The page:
For a glimpse into what I mean when I say budgeting isn't foolproof, consider I was $600 over my travel budget up until very recently and I'm currently $500 over in my girly stuff category. But because it's rolling over, it's slowly getting paid off by each month's allocated money—and not just getting swept under the rug and forgotten as a, "Whoops, I spent $200 on shoes in June! Oh well!"
If you've tried and failed to use Mint as a budgeting app before, try a broader approach.
I read this awesome pointer in the NYT Smarter Living newsletter about how sometimes your 'want' category spending varies widely from month to month. One month you may go out to eat 5 times a week and spend $600 on restaurants, but not travel at all (or vice versa).
For that reason, you may feel guilt surrounding not spending your money the 'right' way. Remember, there is no right way to spend it, as long as you're improving your quality of life and staying inbounds.
For example, I realize it's stupid as hell that I spend $2.44 on Starbucks every single day, but to me, that's an expense that's worth it. Sure, I could make my own coffee, but I figure the tweaking productivity I get from SBUX is worth it to me.
They suggested setting an overall "want" budget (whatever the number 30% of your income is) and categorizing everything that isn't a predictable, static category (e.g., rent or car insurance) into that budget. That way you know your overall limit, but don’t feel bad if you go overboard with one particular budget and go way under on another.
Maybe if I ever pay off my zillion dollars in cat-related debt, I'll switch to this system!
And finally, tracking your net worth over time.
Enter stage left the fiscal crucifixion via Google Sheet.
Just kidding. Here's what this entire post boils down to:
Money, for better or worse, is a really stressful thing. Some marriages are broken in half because of it. Some people have a vague and creeping sense of anxiety every single day because of it. It's one of the most influential determinants of your quality of life, and I know it affects people my age with good jobs because I've had candid conversations with enough of them to know it's very front of mind.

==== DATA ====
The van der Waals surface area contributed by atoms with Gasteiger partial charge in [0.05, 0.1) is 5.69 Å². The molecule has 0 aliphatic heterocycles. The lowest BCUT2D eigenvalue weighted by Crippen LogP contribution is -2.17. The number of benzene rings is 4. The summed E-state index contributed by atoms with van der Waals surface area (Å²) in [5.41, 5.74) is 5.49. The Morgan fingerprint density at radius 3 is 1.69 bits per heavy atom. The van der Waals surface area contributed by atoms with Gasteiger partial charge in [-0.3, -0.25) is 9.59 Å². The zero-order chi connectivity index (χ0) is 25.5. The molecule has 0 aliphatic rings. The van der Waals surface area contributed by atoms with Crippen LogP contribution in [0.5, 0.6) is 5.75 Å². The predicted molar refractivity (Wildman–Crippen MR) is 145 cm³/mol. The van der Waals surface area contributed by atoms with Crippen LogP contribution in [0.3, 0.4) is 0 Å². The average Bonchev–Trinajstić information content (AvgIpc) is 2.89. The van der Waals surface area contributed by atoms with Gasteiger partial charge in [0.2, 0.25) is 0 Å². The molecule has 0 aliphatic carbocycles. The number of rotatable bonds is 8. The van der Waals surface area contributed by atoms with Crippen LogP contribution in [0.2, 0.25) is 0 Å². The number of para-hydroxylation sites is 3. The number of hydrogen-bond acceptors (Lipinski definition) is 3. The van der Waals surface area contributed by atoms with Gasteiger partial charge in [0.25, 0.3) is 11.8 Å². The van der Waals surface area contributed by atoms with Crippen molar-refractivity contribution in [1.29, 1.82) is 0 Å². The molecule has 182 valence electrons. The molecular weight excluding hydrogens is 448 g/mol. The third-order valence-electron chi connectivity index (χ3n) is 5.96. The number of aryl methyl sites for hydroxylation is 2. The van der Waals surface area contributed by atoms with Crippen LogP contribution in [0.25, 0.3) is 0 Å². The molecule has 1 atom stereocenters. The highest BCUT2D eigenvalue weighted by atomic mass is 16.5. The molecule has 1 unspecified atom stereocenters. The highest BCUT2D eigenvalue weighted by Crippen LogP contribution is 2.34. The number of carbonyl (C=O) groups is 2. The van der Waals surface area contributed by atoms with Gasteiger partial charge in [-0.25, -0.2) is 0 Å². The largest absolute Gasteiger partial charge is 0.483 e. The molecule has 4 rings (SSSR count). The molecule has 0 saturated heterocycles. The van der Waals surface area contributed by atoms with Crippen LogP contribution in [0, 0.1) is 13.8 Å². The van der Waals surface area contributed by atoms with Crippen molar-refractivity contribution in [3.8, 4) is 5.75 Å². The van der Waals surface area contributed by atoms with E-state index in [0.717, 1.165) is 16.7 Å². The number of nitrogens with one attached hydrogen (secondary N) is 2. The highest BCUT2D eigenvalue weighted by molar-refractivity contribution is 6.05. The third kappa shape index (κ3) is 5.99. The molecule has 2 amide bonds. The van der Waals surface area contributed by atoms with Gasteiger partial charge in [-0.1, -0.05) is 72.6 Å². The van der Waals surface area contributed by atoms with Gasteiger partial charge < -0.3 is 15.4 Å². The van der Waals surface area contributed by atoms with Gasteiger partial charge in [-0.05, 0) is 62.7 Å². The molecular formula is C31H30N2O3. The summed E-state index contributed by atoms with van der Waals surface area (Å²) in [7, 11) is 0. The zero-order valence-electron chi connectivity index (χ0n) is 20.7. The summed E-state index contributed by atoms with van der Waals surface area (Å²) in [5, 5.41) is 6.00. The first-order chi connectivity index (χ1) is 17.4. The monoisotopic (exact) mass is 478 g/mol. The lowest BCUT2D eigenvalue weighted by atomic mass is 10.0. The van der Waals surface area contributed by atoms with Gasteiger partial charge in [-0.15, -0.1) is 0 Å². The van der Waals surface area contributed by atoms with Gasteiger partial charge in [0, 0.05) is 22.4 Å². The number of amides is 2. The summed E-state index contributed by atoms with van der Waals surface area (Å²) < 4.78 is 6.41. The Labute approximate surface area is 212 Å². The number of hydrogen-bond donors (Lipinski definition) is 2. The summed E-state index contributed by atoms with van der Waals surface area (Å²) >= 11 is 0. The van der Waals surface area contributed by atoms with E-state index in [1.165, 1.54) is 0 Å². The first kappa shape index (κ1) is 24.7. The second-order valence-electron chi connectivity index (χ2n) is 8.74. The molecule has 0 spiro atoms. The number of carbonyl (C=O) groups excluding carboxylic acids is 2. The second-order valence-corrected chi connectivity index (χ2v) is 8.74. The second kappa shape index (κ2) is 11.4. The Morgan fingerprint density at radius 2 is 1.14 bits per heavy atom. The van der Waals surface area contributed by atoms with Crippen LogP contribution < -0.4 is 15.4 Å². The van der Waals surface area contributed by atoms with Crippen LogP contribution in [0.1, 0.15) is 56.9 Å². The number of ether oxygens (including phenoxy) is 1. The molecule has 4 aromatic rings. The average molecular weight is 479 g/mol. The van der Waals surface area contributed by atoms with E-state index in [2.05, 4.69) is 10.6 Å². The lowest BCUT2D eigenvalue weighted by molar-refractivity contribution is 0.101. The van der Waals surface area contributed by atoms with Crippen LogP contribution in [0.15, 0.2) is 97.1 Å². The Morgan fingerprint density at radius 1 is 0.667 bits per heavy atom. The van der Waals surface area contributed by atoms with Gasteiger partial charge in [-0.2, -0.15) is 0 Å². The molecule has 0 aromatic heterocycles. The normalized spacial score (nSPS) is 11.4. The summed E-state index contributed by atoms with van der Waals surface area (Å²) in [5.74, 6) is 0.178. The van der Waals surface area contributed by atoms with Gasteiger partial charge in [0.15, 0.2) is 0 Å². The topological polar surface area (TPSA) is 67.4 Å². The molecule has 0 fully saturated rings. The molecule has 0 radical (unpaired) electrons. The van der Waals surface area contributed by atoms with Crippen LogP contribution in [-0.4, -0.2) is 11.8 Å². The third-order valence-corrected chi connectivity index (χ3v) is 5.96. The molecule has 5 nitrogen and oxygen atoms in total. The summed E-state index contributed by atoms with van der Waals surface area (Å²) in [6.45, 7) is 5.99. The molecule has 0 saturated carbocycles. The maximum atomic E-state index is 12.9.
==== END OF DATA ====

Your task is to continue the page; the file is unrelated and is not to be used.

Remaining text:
As Jake Burton, the man who founded Burton Snowboard and put snowboarding on the map famously said in his How I Built This interview, "Money doesn't necessarily buy happiness, but it does if the things that make you happy cost money." Damn. Blow up my life with your truth, Mr. Burton.
The reason these apps and tracking devices are valuable is less about the 10% return and more about the day-to-day peace of mind you'll glean from understanding what your finances are doing and how to get a handle on them (and then, of course, the 10% return).
That said, it's difficult to know—without explicitly tracking—what your money is doing month over month. You've got money constantly flowing in and out in separate accounts, so how are you supposed to know if your net worth is growing or declining over time, especially if you have multiple checking and savings accounts and credit cards?
I created an "asset tracking" spreadsheet I update on the 1st of every month. This includes both of my checking accounts, both savings accounts, my credit card bill, my 401k, and my Robinhood investments. This way I can ensure that—overall—my net worth is growing at a healthy rate every month.
And although I was initially apprehensive to track this stuff so closely for fear of what I'd find, I have to say, staying close to my money and knowing my net worth to the penny has been shockingly comforting to me. I look at money (and the stupid shit I'm always tempted to buy) a little differently now.
Money doesn't have to be a source of stress, even if you're young and don't have a lot of it. I bet if you institute all three of these things (and pick up a copy of A Random Walk Down Wall Street) you'll cut your money stress in half just from acquiring a heaping pile of knowledge (and later, greenbacks).
Cheers. Let's all get learned up so we can all get rich.
The young woman's money guide for all the things you're too embarrassed to ask your friends. Build the life you thought you were too broke to afford through managing your spending habits, travel hacking, and simple, smart investing.
Full-time Brand marketer at Southwest Airlines, part-time Yoga Sculpt teacher, occasional Waffle House Model and reformed materialist.